Lexington Diner, on the corner of Short and Upper streets, is just the kind of place that a revitalized downtown Lexington needs. Those who work downtown can pop in for a hearty lunch and be reasonably assured that they will be back at their desks within the hour. If you live downtown, however, and crave an ersatz clubhouse where you can meet your friends for a leisurely breakfast, this is also the place to go.
Although open for just over a year, the 44-seat diner has gained a loyal following. The décor is charming, with lettuce-green walls, ceiling fans and lots of potted plants, plus picture windows that will offer great views of the old courthouse once construction on 21c Museum Hotel is completed.
The staff is friendly and helpful, and servers seem to know many customers by their first names.
As for the food, it can best be described as diner-style southern comfort. Chef and owner Ranada West-Riley is a big supporter of Kentucky Proud products, which means Weisenberger corn meal in the fried green tomatoes and local chorizo in breakfast dishes such as the breakfast burrito ($8.99) and the breakfast Brown, a concoction of chorizo, scrambled eggs, gravy, tomato, bacon and baked parmesan ($8.99.)
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West-Riley even laces one of her lunch favorites, Nacho Mama's chili ($2.99 for a cup and $3.99 for a bowl) with Country Boy's Nacho Bait, a blonde ale laced with habaneros.
Lexington Diner is open for breakfast and lunch, and my first visit was during the lunch hour. I was told to try the fish and chips, a diner favorite ($10.99), and they were worthy of their star status (a star on the menu indicates an original favorite).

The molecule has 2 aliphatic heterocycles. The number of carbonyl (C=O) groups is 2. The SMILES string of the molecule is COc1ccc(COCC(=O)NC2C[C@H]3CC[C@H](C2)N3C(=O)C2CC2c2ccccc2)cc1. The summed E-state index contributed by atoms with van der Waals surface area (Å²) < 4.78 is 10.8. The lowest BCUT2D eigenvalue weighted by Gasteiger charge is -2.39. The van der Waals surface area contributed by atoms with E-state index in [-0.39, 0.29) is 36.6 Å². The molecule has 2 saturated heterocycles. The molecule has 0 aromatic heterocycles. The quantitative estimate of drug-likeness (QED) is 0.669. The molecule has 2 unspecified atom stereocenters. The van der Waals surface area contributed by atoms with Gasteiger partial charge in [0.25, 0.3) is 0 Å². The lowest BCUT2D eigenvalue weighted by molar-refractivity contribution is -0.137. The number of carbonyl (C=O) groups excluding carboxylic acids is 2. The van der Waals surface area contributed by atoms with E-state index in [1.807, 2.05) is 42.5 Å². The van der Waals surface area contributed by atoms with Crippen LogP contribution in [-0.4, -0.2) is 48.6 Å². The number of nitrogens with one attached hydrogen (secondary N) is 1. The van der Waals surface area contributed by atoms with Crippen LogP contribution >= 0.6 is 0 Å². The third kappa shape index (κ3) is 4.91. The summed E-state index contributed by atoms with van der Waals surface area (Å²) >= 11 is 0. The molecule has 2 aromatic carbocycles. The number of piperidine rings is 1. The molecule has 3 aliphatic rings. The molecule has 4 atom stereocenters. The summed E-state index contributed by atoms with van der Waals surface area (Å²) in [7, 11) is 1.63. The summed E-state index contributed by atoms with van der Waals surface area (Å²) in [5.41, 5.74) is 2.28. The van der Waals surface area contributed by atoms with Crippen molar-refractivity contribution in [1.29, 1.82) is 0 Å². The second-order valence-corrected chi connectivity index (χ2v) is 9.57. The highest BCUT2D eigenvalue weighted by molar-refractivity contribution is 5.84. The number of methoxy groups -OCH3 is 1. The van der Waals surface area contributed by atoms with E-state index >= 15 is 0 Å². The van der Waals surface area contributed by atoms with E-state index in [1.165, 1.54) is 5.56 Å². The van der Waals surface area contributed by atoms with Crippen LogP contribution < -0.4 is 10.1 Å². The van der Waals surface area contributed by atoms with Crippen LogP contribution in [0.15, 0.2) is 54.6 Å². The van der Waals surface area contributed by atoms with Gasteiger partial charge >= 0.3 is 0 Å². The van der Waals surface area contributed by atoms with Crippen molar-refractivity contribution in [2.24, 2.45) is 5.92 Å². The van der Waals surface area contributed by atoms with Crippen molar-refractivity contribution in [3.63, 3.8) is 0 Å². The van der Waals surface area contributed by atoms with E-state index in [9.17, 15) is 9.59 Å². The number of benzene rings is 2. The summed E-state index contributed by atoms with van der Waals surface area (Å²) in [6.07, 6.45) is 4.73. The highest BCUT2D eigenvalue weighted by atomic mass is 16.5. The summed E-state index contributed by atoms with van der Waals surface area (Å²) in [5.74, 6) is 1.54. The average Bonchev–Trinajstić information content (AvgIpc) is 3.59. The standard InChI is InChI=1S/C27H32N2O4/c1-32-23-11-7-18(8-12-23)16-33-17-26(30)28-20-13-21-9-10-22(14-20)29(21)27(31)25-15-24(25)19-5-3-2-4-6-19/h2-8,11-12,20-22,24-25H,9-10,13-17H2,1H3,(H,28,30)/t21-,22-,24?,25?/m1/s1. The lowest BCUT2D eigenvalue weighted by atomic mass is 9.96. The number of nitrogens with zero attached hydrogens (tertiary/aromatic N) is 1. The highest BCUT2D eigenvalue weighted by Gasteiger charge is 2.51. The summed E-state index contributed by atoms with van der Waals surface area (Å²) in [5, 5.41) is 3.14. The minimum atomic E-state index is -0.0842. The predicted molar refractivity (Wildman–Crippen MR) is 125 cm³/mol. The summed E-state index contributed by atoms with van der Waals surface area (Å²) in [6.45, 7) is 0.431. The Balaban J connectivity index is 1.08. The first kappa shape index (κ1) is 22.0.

Three pieces of whitefish (two would have been sufficient) battered in Weisenberger flour was served with slaw and house-made kettle chips, making for a very satisfying meal.
Less satisfying was the Southern charm burger ($8.99) — a burger topped with pimento cheese, fried green tomato and chow chow. It's not that it wasn't good. It was, but I couldn't help thinking it would have been better if it had less going on; maybe leave the (very good) pimento off the burger and give it a sandwich of its own. The Mom's mustard potato salad I had with the burger, however, was spot-on.
One caveat about going during weekday peak lunch hours: It's loud. Tables are packed together in a small area and conversations tend to be heard three tables over. Add to that unnecessarily loud music and it makes for a fun but not particularly relaxing meal.
Breakfast, on the other hand, tends to be considerably more relaxing, at least it was on the day I was there, and the morning offerings are just as satisfying as those at lunch.
I tried two of the omelets, both priced at $8.99. The border omelet was stuffed with chorizo, cheddar cheese and tomato, giving it a slightly smoky taste. Topped with a dollop of pico de gallo and guacamole, it was just the ticket for a filling — but not overly so — breakfast.
The smoked gouda omelet ($8.99) with spring onions, Applewood bacon, smoked gouda and shiitake mushrooms, was another hit. The smoky flavor of the bacon and gouda was a perfect complement to the freshness of the mushrooms.
My breakfast companion opted for sweet rather than savory, and ordered the peaches and cream ($7.99), one of several French toast options on the menu. Its spiced peaches with schnapps, brown sugar and sweetened cream cheese make it more like a dessert than a breakfast item. Be forewarned: the peaches and cream is plenty large enough to split between two people.
For those looking for healthy options, the Lexington Diner offers several salads and wraps, as well as a few gluten-free options, but this popular spot is really for those who want large portions of Southern comfort food.